BUENOS AIRES (Reuters) - Argentina's central bank on Tuesday ordered HSBC Argentina to name a new president and vice president within 24 hours, accusing the bank of failing to establish necessary controls to prevent tax evasion and money laundering.
Argentine authorities locked horns with HSBC in November when they charged the bank with helping more than 4,000 clients evade taxes by stashing their money in secret Swiss bank accounts.
HSBC rejected the charge, but Argentina said in March it wanted HSBC to repatriate $3.5 billion that Argentine tax authorities said the bank had moved offshore.
The central bank said on Tuesday that HSBC's president, Gabriel Martino, "had not directed the necessary measures to mitigate and adequately address the prevention of money laundering and the financing of terrorist activities."
HSBC has consistently said it respected Argentine law.
"HSBC Argentina continues to operate normally in the country," it said in a statement, adding that it "will continue to cooperate with the justice system and regulators."
Ricardo Echegaray, head of Argentina's AFIP tax agency, called the central bank's move "positive". He said the bank's clients who had moved money abroad through secret channels should accept criminal liability and pay the taxes owed.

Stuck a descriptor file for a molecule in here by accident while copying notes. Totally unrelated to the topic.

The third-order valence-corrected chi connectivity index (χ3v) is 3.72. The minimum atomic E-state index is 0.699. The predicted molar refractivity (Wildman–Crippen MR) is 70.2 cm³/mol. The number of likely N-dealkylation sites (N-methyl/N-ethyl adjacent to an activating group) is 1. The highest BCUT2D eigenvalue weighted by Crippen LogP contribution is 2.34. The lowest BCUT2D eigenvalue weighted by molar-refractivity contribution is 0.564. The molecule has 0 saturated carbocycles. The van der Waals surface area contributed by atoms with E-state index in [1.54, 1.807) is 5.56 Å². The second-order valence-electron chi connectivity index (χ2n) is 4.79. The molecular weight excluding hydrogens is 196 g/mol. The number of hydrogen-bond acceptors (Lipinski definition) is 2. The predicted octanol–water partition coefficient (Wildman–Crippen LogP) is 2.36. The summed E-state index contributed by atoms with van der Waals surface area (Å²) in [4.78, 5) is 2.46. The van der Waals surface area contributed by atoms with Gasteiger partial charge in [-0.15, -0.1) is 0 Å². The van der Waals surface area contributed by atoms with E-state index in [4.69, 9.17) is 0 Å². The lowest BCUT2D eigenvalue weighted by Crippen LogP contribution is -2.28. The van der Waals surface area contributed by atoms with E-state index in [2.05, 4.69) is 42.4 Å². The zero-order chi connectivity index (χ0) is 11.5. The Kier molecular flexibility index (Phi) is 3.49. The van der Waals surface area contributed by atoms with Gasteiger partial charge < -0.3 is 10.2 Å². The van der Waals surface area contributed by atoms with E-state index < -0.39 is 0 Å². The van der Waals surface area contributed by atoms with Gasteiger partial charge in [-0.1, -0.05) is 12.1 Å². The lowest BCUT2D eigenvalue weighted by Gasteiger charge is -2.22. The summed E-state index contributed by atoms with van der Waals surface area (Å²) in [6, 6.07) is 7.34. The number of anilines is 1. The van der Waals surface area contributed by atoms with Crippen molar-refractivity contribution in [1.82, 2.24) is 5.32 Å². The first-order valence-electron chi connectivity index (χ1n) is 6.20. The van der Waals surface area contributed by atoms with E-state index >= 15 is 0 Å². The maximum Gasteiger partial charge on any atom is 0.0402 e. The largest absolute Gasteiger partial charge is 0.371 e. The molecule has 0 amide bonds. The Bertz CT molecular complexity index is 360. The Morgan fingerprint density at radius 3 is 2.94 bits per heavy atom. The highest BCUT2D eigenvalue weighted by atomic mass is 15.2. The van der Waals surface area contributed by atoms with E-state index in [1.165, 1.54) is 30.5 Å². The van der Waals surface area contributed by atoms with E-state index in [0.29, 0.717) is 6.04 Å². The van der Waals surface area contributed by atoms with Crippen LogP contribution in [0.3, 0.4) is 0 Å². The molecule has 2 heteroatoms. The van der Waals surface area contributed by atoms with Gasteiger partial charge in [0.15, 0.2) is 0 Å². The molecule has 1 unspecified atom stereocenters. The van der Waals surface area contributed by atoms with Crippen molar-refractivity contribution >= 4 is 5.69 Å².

"They will have to recognize that together with Martino, and the HSBC authorities here in Argentina, they looked to cheat Argentina, to move funds abroad that they had never declared and on which they had never paid taxes," Echegaray told a news conference.
Argentina's central bank has the authority to revoke the licenses of officials who legally represent commercial banks before the financial regulator.
Europe's largest bank faces probes in several countries of allegations it helped clients dodge taxes.
Reporting by Richard Lough; Editing by Matthew Lewis, Dan Grebler and Bernard Orr